On June 7, a joint meeting of committees in the Legislative Yuan repealed the MOE's Organic Regulations of the National Taiwan Democracy Hall that established the name change.[14] The move effectively voided the legal basis for the change, though Pan Blue legislators refrained from declaring the new name dead or the old one preserved. One legislator involved in the repeal was quoted as saying the final designation for the hall remained a political issue to be resolved through political means.[15] Wang Shu-hui, DPP deputy caucus whip, argued that the legislature had "infringed upon the power of the central government by abolishing measures governing organizations under its jurisdiction".[15]

On November 6, the Council of Cultural Affairs (CCA) officially designated the memorial hall and its surrounding park a national historic site, which puts control over alterations to the site in the hands of the central government's heritage bodies.[16]

The memorial hall website remains at http://www.cksmh.gov.tw, from the abbreviation of "Chiang Kai-Shek Memorial Hall", but it refers to the hall at the time as the Taiwan Democracy Memorial Hall. Subsidiary bodies, such as the Chiang Kai-Shek Memorial Hall Digital Library, did not all change their names to reflect this.[17]

In December 2008, crowds gathered to watch the inscription at the main gate changed to designate the plaza as Liberty Square.

Legal controversy[edit]

The legality of the Executive Yuan's move has been disputed by the Pan-Blue Coalition. Legislator Chang Hsien-yao (張顯耀) said, "According to the Constitution, any administrative order that goes against an existing law is invalid. So if the Legislature has not yet abolished the organic act of the CKS Memorial Hall, which has the same legal status as law, the newly proposed organic regulation, which is an administrative order, is invalid." The Constitution of the Republic of China gives only the Legislature the power to enact, amend, or repeal laws.[18] KMT legislators contend that the move by the Executive Yuan encroaches upon the powers of the Legislative Yuan, thereby violating the separation of powers.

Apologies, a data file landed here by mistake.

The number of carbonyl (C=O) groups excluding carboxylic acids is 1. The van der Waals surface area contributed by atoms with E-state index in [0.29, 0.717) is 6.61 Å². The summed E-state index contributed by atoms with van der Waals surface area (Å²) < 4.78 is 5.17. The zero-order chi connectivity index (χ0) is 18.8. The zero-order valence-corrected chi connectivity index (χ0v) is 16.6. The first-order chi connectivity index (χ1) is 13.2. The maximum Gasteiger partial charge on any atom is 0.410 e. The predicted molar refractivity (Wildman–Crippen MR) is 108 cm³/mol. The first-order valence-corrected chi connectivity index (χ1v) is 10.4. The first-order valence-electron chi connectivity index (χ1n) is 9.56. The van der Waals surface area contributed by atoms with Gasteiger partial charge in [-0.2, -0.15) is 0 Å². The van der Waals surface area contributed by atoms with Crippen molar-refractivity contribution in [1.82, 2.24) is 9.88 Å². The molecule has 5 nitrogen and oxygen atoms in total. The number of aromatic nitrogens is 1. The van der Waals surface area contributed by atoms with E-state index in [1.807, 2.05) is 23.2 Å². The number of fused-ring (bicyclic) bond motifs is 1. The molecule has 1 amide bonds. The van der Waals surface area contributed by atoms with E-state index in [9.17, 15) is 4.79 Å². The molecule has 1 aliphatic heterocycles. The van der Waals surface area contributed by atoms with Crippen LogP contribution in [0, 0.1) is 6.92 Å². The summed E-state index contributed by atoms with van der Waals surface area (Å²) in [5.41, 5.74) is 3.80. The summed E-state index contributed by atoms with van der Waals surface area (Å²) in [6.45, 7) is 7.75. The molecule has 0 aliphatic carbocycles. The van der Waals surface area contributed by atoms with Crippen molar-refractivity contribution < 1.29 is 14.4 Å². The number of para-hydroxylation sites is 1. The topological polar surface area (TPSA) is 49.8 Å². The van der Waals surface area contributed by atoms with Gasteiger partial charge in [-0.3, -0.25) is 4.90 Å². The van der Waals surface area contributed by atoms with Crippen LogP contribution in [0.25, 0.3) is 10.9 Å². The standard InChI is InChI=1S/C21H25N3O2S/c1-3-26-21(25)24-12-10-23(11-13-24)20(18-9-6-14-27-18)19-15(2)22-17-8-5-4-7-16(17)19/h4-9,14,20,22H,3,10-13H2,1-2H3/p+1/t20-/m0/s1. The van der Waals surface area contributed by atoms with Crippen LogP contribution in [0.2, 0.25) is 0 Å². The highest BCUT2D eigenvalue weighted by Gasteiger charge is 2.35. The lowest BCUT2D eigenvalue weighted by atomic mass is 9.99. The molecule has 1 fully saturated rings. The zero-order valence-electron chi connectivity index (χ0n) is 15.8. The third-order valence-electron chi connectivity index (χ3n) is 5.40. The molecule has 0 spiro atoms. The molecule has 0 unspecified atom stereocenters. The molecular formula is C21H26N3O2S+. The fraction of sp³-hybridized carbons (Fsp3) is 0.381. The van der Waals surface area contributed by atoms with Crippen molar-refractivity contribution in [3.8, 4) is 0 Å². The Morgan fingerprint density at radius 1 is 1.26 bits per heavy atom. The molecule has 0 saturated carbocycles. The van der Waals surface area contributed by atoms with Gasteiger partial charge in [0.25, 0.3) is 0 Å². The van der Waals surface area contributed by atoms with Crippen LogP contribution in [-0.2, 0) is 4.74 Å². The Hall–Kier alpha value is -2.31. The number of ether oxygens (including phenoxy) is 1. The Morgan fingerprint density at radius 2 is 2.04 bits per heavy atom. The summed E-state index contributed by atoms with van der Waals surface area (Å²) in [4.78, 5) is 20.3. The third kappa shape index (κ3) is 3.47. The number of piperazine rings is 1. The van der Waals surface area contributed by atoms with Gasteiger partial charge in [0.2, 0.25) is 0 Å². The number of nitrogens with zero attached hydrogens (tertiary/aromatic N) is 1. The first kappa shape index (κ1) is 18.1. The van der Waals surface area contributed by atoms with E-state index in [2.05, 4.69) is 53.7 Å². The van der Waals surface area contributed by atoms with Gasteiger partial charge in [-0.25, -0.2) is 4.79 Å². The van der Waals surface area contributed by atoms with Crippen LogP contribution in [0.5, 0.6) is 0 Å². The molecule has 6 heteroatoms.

Taipei City Mayor Hau Lung-pin declared he would authorize no changes to city-maintained signs, including mass transit signs and maps, to recognize changes of names at the site. Hau cited the high costs of making such changes and blamed the name change on the desire of officials to create "ideological strife." [19][20][21] The mayor said he recognized no name changes at the site to be legal unless recognized by the national legislature.[22]

Debate over the name also took place on literary grounds. The term "Memorial Hall" (紀念堂) is normally used in Chinese to commemorate a deceased person or past event, such as the Chiang Kai-shek Memorial Hall, the Chairman Mao Memorial Hall in Beijing or the numerous Sun Yat-sen Memorial Halls in Taiwan and Mainland China. Supporters of the name change had in mind the work of activists for democracy in Taiwan's history, especially those who had died for their efforts. Critics argued that the name "Taiwan Democracy Memorial Hall" implied that Taiwan's democracy was dead.[23]

Re-opening[edit]

On December 4, 2007, the CCA passed a regulation giving the central government exclusive jurisdiction over modification to the memorial hall. Once the regulation was formally announced by the cabinet, the MOE was authorized to change to the inscription on the front gate of the square from "Great Centrality and Perfect Uprightness" ("大中至正") to "Liberty Square" ("自由廣場"). The new inscription placed the characters in left-to-right sequence, a modern practice that had recently become official in Taiwan, rather than the right-to-left sequence of ancient Chinese tradition. In reaction to the passing of the regulation, KMT-led Taipei City Government officials said they would continue to fight for jurisdiction over the hall.[24][25] The new inscriptions to be used on the main building and the main gate are made up of Chinese characters from the works of famous ancient Chinese calligraphers. The inscription over the main building spells "Taiwan Democracy Memorial Hall" (台灣民主紀念館) in seven characters taken from the calligraphy works of Ouyang Xun (歐陽詢) of the Tang Dynasty, while the four Chinese characters that represent "Liberty Square" (自由廣場) on the main gate is from the work of calligrapher Wang Xizhi of the East Jin Dynasty.[26]